Many times when I’m on the subway, I see people who are late to the train. They ignore all of the signs, running down the stairs at a breakneck pace, to stick their arm in the closing doors in a desperate attempt to shove themselves into the car. This doesn’t always work. In fact, the doors snap shut so suddenly, it hurts to get a limb stuck in there. More often than not, I see these rushing people waiting on the platform for the next train as those of us who made it on time pull away from the station. They know that they have to be willing to let the door close.
There is a reason why the overhead announcer tells you to “stand clear of the closing doors” every single time the train doors slam shut—they could, literally, take off a limb. There is also a reason why “see you later” cannot always be avoided. When you aren’t open and willing to let a door close and move on to the next, you miss out on what you would have had at that next door. Had I not come to graduate school, had I not said goodbye, had I not said see you later … I don’t know what I would be doing now, but I know that it wouldn’t be this. If I hadn’t let the door close, I would still be standing in the same exact spot. And I don’t know if I would be as happy there.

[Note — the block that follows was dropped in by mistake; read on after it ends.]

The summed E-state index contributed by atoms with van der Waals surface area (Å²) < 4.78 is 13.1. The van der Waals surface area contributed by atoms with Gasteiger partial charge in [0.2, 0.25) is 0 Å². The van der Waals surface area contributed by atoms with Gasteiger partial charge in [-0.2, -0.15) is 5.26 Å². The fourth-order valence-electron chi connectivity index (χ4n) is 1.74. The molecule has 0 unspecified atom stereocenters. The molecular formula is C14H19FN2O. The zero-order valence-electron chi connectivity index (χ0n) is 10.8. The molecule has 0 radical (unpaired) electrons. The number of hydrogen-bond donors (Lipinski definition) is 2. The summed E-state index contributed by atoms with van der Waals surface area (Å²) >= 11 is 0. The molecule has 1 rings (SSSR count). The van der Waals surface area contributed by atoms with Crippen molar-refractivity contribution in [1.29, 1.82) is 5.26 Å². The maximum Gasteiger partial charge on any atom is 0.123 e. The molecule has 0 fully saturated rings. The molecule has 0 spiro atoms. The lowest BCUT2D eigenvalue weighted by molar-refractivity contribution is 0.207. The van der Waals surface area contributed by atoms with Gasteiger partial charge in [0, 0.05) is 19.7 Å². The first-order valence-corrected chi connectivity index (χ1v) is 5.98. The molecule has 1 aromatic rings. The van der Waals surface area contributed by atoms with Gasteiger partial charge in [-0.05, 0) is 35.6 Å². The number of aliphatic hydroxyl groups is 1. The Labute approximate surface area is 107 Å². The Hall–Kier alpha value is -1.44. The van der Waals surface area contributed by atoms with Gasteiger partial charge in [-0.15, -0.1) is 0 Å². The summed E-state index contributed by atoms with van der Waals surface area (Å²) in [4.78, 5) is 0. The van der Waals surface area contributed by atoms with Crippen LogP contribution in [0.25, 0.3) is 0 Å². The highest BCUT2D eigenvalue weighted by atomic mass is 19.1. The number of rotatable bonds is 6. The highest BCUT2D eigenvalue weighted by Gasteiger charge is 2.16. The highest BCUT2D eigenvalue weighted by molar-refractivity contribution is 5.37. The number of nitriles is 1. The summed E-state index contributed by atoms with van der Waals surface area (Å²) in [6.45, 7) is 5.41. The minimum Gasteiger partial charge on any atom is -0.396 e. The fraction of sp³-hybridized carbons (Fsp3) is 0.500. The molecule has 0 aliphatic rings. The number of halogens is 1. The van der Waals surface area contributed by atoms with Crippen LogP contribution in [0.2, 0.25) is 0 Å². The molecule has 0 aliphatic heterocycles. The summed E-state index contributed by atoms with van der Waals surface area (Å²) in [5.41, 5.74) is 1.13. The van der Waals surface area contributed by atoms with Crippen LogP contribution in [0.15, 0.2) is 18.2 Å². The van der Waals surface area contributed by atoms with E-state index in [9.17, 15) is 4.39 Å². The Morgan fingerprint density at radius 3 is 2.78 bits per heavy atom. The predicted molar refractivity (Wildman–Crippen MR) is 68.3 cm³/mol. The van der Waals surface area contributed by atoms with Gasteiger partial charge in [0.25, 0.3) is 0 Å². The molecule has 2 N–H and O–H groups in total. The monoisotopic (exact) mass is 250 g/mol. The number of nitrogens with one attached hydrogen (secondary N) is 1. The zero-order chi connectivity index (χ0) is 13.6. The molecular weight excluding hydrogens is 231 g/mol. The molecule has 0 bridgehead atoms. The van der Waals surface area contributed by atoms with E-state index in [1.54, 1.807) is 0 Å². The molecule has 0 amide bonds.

That’s a lie. I know I wouldn’t be.
Every time I hear the announcements on the train now, I smile. I think of my friends. I think of the year I have had, the year that has been one giant closing door. One huge see you later. And I know that the door closed because another was coming along, open, after it.
I have changed, and that change has been for the better. So I love this year, the year of “See You Later.” And a part of me hopes that next year will have just as many closing doors as this one did.